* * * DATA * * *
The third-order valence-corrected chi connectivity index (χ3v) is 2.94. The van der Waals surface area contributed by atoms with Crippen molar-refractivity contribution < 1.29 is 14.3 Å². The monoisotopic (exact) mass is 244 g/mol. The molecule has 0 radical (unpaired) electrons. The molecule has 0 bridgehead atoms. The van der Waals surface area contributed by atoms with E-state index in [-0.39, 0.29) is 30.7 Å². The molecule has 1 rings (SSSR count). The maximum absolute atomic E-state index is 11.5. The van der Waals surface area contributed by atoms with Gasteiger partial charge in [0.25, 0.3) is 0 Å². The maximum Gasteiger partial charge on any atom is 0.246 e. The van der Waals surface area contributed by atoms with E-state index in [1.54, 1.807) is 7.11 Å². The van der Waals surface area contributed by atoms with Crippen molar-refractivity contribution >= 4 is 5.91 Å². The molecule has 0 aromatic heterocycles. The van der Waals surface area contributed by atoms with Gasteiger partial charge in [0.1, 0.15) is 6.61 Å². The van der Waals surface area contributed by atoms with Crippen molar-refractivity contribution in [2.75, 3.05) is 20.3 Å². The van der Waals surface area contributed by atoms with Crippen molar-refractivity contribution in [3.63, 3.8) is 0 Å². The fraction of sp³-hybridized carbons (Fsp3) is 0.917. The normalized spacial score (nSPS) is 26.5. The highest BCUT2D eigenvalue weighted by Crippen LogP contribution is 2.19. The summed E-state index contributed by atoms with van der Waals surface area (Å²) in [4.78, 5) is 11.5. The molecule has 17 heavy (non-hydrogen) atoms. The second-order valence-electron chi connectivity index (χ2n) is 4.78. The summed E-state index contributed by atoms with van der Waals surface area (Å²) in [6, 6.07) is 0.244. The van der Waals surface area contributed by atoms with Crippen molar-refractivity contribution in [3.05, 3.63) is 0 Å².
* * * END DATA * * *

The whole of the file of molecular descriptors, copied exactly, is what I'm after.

The third-order valence-corrected chi connectivity index (χ3v) is 2.94. The van der Waals surface area contributed by atoms with Crippen molar-refractivity contribution < 1.29 is 14.3 Å². The monoisotopic (exact) mass is 244 g/mol. The molecule has 0 radical (unpaired) electrons. The molecule has 0 bridgehead atoms. The van der Waals surface area contributed by atoms with E-state index in [-0.39, 0.29) is 30.7 Å². The molecule has 1 rings (SSSR count). The maximum absolute atomic E-state index is 11.5. The van der Waals surface area contributed by atoms with Gasteiger partial charge in [0.25, 0.3) is 0 Å². The maximum Gasteiger partial charge on any atom is 0.246 e. The van der Waals surface area contributed by atoms with E-state index in [1.54, 1.807) is 7.11 Å². The van der Waals surface area contributed by atoms with Crippen molar-refractivity contribution >= 4 is 5.91 Å². The molecule has 0 aromatic heterocycles. The van der Waals surface area contributed by atoms with Gasteiger partial charge in [0.1, 0.15) is 6.61 Å². The van der Waals surface area contributed by atoms with Crippen molar-refractivity contribution in [2.75, 3.05) is 20.3 Å². The van der Waals surface area contributed by atoms with Crippen molar-refractivity contribution in [3.63, 3.8) is 0 Å². The fraction of sp³-hybridized carbons (Fsp3) is 0.917. The normalized spacial score (nSPS) is 26.5. The highest BCUT2D eigenvalue weighted by Crippen LogP contribution is 2.19. The summed E-state index contributed by atoms with van der Waals surface area (Å²) in [4.78, 5) is 11.5. The molecule has 17 heavy (non-hydrogen) atoms. The second-order valence-electron chi connectivity index (χ2n) is 4.78. The summed E-state index contributed by atoms with van der Waals surface area (Å²) in [6, 6.07) is 0.244. The van der Waals surface area contributed by atoms with Crippen molar-refractivity contribution in [3.05, 3.63) is 0 Å².